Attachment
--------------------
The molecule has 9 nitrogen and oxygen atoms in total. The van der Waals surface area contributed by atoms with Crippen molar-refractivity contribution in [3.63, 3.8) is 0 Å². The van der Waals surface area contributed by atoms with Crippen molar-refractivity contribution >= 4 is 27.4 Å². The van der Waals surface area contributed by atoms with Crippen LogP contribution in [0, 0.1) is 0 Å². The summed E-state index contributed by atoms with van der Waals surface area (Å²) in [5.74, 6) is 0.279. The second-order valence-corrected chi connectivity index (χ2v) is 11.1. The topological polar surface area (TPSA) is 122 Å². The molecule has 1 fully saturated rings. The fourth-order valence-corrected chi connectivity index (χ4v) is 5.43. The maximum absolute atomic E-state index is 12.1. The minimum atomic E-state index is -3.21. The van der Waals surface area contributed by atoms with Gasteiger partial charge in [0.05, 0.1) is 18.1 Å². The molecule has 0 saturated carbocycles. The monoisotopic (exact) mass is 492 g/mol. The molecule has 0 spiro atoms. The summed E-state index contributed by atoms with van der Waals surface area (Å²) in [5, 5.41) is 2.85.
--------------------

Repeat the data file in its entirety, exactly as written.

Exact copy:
The molecule has 9 nitrogen and oxygen atoms in total. The van der Waals surface area contributed by atoms with Crippen molar-refractivity contribution in [3.63, 3.8) is 0 Å². The van der Waals surface area contributed by atoms with Crippen molar-refractivity contribution >= 4 is 27.4 Å². The van der Waals surface area contributed by atoms with Crippen LogP contribution in [0, 0.1) is 0 Å². The summed E-state index contributed by atoms with van der Waals surface area (Å²) in [5.74, 6) is 0.279. The second-order valence-corrected chi connectivity index (χ2v) is 11.1. The topological polar surface area (TPSA) is 122 Å². The molecule has 1 fully saturated rings. The fourth-order valence-corrected chi connectivity index (χ4v) is 5.43. The maximum absolute atomic E-state index is 12.1. The minimum atomic E-state index is -3.21. The van der Waals surface area contributed by atoms with Gasteiger partial charge in [0.05, 0.1) is 18.1 Å². The molecule has 0 saturated carbocycles. The monoisotopic (exact) mass is 492 g/mol. The molecule has 0 spiro atoms. The summed E-state index contributed by atoms with van der Waals surface area (Å²) in [5, 5.41) is 2.85.